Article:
Surterra Wellness, the Atlanta-based company with medical cannabis dispensaries in Tampa and Tallahassee, on Monday asked the state to let it begin offering edible products in Florida. Voters last year overwhelmingly approved a constitutional amendment legalizing medical cannabis, and lawmakers passed legislation in June to implement the amendment.
Health officials won’t be able to meet a legislatively mandated Tuesday deadline to hand out five new medical-marijuana licenses, the head of the state’s Office of Medical Marijuana Use said Friday.
It’s no secret that the Florida Department of Health could have handled implementing medical marijuana laws in the Sunshine State better, and it’s starting to look like they bungled it bad enough their outside private counsel – not patients in dire need of relief – are reaping the benefits on the backs of taxpayers.
If you had any doubts about the keen interest in medical marijuana in Florida, you don’t have to look any further than how quickly demand is outpacing supply.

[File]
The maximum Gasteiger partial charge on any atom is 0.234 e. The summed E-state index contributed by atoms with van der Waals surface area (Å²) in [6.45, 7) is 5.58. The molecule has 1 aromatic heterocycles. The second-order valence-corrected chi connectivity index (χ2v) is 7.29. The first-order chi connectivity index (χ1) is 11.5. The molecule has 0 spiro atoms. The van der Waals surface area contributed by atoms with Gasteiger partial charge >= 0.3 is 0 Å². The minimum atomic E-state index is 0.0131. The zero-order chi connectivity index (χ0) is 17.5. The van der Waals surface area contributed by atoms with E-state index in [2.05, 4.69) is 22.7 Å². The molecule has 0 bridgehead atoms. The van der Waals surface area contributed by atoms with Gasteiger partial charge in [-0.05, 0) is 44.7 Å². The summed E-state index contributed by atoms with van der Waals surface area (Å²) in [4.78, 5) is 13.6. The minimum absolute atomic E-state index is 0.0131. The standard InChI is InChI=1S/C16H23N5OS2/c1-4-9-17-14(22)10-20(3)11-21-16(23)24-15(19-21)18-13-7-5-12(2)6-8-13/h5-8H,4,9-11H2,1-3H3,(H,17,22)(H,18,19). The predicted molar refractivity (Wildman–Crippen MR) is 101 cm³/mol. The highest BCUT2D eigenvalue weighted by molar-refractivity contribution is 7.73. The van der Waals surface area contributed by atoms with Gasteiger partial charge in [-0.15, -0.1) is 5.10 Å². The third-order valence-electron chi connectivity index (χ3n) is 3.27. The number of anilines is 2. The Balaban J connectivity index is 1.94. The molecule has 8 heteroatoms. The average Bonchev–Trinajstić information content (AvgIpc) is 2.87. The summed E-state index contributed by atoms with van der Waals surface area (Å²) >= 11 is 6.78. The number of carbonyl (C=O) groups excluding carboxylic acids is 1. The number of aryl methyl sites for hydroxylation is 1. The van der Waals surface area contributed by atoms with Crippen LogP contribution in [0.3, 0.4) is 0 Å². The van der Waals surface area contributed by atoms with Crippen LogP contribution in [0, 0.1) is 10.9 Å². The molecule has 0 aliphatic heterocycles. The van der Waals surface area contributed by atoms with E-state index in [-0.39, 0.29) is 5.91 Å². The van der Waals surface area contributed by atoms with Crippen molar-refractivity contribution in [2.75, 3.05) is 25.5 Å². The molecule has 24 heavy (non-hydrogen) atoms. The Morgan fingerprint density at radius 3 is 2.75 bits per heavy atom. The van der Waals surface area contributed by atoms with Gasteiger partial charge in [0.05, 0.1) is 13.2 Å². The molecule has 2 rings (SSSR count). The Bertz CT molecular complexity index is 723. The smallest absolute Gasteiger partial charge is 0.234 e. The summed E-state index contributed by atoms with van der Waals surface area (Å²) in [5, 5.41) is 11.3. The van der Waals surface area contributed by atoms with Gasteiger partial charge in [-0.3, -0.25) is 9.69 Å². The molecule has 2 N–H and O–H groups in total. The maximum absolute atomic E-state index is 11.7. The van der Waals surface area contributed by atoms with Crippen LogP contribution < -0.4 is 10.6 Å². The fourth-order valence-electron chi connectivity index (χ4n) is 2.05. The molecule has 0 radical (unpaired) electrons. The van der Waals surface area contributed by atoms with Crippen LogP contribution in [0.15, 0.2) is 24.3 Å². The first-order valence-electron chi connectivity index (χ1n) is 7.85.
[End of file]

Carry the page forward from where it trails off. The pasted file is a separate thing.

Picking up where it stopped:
A Homestead-based nursery is challenging a decision by state health officials to deny the grower a medical marijuana license. The Florida Department of Health last month rejected a request by Keith St. Germain Nursery Farms, which sought a license under a law approved this year.
Medical marijuana advocate John Morgan has added three more plaintiffs to his lawsuit against the state, filed after lawmakers refused to allow marijuana to be smoked, according to court filings accessed Wednesday. Diana Dodson of Levy County, a cancer patient; Catherine Jordan of Manatee County, who has Lou Gehrig’s disease; and Roberto Pickering of Leon County, who suffers from post-traumatic stress disorder; all qualify to use medicinal cannabis under a constitutional amendment passed last year.
Florida cities and counties are in a dilemma about pot. State lawmakers approved regulations in June that left city and county officials with a Hobson’s choice about the sale of medical marijuana in their communities.